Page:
If you ever watch a sci-fi movie, such as Star Wars, you'll notice they portray many elements of what one individual imagines future society to be like. They usually consist of using lasers as weapons, interstellar (and sometimes intergalactic) travel, sentient extraterrestrial life coexisting with humans, much more sophisticated artificial intelligence almost to, and sometimes reaching, sentience (usually robots), and among many other things. These, for all we know, may or may not be correct, however, one thing most science fiction generally ignores is longevity - the point at which humans defeat aging and all illnesses, and thus have an indefinite life expectancy (death being caused only through serious accidents, murder, or suicide). In just about every sci-fi film I've seen, life expectancies remained more or less the same as they are now.
As much of an oversight as it may seem, this ignoring of longevity makes sense. After all, can you imagine just how much society would change, and how every individual lives his or her life? Most sci-fi movies, novels, etc. usually don't portray the future so much as they portray our current attitudes and society in a future setting. This is also true of historical dramas, where they take our current attitudes and society and put it in a historical setting. Certain technologies such as laser weapons, interstellar travel (at least as is portrayed, seemingly instant), and very sophisticated artificial intelligence wouldn't change too many things regarding peoples' lifestyles and society in general, you can most certainly bet longevity would and in every way imaginable. Trying to incorporate longevity accurately into the sci-fi genre would require placing oneself in an absolutely foreign setting - so foreign that many of our concepts and perceptions of life, love, and so many other things would become "obsolete."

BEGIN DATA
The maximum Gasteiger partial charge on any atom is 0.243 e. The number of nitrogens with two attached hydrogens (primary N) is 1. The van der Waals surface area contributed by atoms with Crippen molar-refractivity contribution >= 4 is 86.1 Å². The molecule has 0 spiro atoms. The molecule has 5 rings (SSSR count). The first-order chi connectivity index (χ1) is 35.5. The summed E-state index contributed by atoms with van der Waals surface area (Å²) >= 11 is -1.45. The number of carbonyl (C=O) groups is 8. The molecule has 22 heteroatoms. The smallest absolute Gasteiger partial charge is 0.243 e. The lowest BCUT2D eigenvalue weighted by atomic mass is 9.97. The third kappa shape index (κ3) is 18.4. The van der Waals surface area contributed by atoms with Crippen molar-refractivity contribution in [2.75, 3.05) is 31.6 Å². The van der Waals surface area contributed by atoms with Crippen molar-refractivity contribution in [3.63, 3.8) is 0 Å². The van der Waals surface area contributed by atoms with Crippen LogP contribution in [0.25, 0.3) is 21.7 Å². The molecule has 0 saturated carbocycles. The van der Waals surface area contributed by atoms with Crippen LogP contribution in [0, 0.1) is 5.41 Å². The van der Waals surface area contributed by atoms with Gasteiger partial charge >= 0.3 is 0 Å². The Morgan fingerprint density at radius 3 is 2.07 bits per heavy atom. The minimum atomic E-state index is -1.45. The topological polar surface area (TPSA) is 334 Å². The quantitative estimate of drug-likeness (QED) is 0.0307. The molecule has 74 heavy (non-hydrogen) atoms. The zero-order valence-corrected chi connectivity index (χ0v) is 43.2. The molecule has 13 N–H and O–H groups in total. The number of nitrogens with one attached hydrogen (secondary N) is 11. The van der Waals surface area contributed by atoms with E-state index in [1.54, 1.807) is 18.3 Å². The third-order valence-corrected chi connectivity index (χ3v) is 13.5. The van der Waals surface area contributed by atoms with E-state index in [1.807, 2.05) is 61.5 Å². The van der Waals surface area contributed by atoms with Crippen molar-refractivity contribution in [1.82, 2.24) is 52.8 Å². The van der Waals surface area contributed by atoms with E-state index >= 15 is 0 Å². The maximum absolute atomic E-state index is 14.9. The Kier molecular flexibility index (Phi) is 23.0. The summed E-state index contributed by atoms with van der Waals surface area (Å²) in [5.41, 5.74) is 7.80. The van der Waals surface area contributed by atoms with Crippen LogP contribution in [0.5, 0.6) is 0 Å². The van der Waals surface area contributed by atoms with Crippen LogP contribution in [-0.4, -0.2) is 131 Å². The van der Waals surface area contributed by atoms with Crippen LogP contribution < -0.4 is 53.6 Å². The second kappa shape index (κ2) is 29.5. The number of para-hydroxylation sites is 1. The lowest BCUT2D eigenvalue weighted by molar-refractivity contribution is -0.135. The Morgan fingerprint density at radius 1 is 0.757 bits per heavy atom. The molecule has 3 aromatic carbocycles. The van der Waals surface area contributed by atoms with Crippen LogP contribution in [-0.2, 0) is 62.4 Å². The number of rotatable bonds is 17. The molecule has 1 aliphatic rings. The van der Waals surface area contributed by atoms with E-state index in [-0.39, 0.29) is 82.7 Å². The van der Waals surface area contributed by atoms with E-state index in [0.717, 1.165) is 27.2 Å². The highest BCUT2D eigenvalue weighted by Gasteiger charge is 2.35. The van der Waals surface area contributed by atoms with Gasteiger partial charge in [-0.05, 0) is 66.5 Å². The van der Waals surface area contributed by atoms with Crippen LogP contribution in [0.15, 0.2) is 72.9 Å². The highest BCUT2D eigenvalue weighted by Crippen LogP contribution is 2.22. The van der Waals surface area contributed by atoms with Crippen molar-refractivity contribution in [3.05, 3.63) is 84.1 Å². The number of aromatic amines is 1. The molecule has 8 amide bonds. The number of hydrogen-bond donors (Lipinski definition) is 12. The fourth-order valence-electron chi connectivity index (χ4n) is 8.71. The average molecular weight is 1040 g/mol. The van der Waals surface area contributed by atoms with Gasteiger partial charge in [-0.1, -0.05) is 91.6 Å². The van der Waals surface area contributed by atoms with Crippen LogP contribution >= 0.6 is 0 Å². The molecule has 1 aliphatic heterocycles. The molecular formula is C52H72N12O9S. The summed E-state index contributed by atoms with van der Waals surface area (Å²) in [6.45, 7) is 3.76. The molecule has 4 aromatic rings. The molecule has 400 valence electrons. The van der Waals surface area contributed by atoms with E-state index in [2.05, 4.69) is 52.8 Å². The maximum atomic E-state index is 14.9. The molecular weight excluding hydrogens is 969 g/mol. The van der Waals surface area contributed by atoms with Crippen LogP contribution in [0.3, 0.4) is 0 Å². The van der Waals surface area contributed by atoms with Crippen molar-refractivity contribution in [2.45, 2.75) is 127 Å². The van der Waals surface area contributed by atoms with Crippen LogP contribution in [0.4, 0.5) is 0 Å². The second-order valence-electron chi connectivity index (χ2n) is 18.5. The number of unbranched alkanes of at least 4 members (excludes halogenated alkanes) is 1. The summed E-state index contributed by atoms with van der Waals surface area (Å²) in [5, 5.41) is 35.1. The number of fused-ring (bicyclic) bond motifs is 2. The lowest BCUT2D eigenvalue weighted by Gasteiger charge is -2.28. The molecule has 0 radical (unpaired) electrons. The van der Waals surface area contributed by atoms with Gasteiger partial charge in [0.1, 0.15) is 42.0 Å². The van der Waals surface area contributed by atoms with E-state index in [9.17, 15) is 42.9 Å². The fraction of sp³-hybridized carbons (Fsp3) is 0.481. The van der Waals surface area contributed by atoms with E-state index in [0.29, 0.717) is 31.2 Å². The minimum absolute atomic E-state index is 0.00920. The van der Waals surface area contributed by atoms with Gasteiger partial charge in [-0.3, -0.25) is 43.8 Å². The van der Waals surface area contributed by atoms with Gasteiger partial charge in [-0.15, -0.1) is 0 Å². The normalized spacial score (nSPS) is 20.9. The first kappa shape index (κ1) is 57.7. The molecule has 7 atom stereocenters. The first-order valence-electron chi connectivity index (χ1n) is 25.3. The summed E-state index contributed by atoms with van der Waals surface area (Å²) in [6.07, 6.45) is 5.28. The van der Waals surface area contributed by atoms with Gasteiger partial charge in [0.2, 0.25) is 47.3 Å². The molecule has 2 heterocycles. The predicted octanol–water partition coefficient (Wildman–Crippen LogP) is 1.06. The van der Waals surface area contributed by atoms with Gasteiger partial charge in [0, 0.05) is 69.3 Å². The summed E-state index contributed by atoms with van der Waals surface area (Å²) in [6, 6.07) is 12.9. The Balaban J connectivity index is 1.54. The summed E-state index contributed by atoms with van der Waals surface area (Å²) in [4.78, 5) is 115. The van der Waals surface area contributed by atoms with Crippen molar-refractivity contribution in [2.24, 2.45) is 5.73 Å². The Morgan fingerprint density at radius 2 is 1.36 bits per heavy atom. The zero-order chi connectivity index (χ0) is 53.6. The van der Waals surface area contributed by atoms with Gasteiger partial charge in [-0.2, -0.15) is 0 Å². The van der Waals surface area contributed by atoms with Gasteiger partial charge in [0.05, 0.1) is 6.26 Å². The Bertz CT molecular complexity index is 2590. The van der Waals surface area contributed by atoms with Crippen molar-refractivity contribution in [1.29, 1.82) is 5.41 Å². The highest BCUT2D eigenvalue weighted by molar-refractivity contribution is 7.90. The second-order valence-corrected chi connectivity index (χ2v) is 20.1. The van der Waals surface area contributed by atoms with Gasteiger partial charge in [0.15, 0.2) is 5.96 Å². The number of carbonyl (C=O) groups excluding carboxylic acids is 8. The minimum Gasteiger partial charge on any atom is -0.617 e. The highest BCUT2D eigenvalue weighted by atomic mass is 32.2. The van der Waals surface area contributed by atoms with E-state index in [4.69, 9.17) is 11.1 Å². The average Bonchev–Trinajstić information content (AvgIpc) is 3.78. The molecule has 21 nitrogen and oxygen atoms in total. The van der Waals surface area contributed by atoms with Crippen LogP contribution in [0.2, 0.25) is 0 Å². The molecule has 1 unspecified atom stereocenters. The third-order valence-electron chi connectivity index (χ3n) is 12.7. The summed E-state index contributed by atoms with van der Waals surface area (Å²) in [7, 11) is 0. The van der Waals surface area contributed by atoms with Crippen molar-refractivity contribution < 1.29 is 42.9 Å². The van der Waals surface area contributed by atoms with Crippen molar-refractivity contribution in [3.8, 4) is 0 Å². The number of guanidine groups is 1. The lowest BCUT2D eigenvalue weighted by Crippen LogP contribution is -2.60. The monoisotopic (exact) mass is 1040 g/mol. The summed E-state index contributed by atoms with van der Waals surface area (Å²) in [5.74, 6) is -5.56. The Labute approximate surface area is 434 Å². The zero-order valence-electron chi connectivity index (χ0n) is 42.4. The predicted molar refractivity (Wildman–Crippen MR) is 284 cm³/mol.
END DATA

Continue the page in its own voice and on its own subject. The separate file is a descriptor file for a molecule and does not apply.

Personally, I find this prospect fascinating. Many people do not give longevity the emphasis it deserves and often take the idea for granted. Hell, many don't even believe that it's possible, but as far as I can tell about aging, it is not something which is necessary. Evolutionarily speaking it is and so is the death of all organisms, but to an individual level, it can be stopped, and indeed, health technology will eventually reach a point at which it will be. Obviously not all at once and I'd imagine it would take a bit of time for such an advance to reach the entire human population, but once it does, its effects will be profound. And to be honest, this change may very well appear as bleak as it is fascinating. The future is always a mixed baggage - it's never all good or all bad.